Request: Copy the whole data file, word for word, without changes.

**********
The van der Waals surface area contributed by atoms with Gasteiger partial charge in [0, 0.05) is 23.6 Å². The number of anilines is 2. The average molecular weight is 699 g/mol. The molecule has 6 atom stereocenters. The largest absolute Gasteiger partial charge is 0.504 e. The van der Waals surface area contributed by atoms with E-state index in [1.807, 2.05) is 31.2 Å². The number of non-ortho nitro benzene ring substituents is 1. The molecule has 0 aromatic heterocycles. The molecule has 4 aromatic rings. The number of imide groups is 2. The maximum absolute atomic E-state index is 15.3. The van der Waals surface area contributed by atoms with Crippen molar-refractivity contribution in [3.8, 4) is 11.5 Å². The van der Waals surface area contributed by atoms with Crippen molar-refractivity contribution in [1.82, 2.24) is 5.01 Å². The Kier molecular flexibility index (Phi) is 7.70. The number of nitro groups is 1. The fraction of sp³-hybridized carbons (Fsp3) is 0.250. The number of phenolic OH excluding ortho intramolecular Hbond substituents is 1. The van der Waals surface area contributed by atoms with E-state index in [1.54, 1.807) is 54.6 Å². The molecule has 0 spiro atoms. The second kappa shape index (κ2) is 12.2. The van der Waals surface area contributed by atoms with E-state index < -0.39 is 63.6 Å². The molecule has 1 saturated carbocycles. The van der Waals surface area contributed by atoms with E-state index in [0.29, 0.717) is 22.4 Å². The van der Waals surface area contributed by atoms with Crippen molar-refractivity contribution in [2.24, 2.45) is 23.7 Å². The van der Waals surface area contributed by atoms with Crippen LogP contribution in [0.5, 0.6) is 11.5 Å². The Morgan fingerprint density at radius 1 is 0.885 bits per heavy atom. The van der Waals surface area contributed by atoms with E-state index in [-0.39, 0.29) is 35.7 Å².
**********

The van der Waals surface area contributed by atoms with Gasteiger partial charge in [0, 0.05) is 23.6 Å². The number of anilines is 2. The average molecular weight is 699 g/mol. The molecule has 6 atom stereocenters. The largest absolute Gasteiger partial charge is 0.504 e. The van der Waals surface area contributed by atoms with E-state index in [1.807, 2.05) is 31.2 Å². The number of non-ortho nitro benzene ring substituents is 1. The molecule has 0 aromatic heterocycles. The molecule has 4 aromatic rings. The number of imide groups is 2. The maximum absolute atomic E-state index is 15.3. The van der Waals surface area contributed by atoms with Crippen molar-refractivity contribution in [3.8, 4) is 11.5 Å². The van der Waals surface area contributed by atoms with Crippen molar-refractivity contribution in [1.82, 2.24) is 5.01 Å². The Kier molecular flexibility index (Phi) is 7.70. The number of nitro groups is 1. The fraction of sp³-hybridized carbons (Fsp3) is 0.250. The number of phenolic OH excluding ortho intramolecular Hbond substituents is 1. The van der Waals surface area contributed by atoms with E-state index in [1.54, 1.807) is 54.6 Å². The molecule has 0 spiro atoms. The second kappa shape index (κ2) is 12.2. The van der Waals surface area contributed by atoms with E-state index < -0.39 is 63.6 Å². The molecule has 1 saturated carbocycles. The van der Waals surface area contributed by atoms with E-state index in [0.29, 0.717) is 22.4 Å². The van der Waals surface area contributed by atoms with Crippen molar-refractivity contribution in [2.24, 2.45) is 23.7 Å². The van der Waals surface area contributed by atoms with Crippen LogP contribution in [0.5, 0.6) is 11.5 Å². The Morgan fingerprint density at radius 1 is 0.885 bits per heavy atom. The van der Waals surface area contributed by atoms with E-state index in [-0.39, 0.29) is 35.7 Å².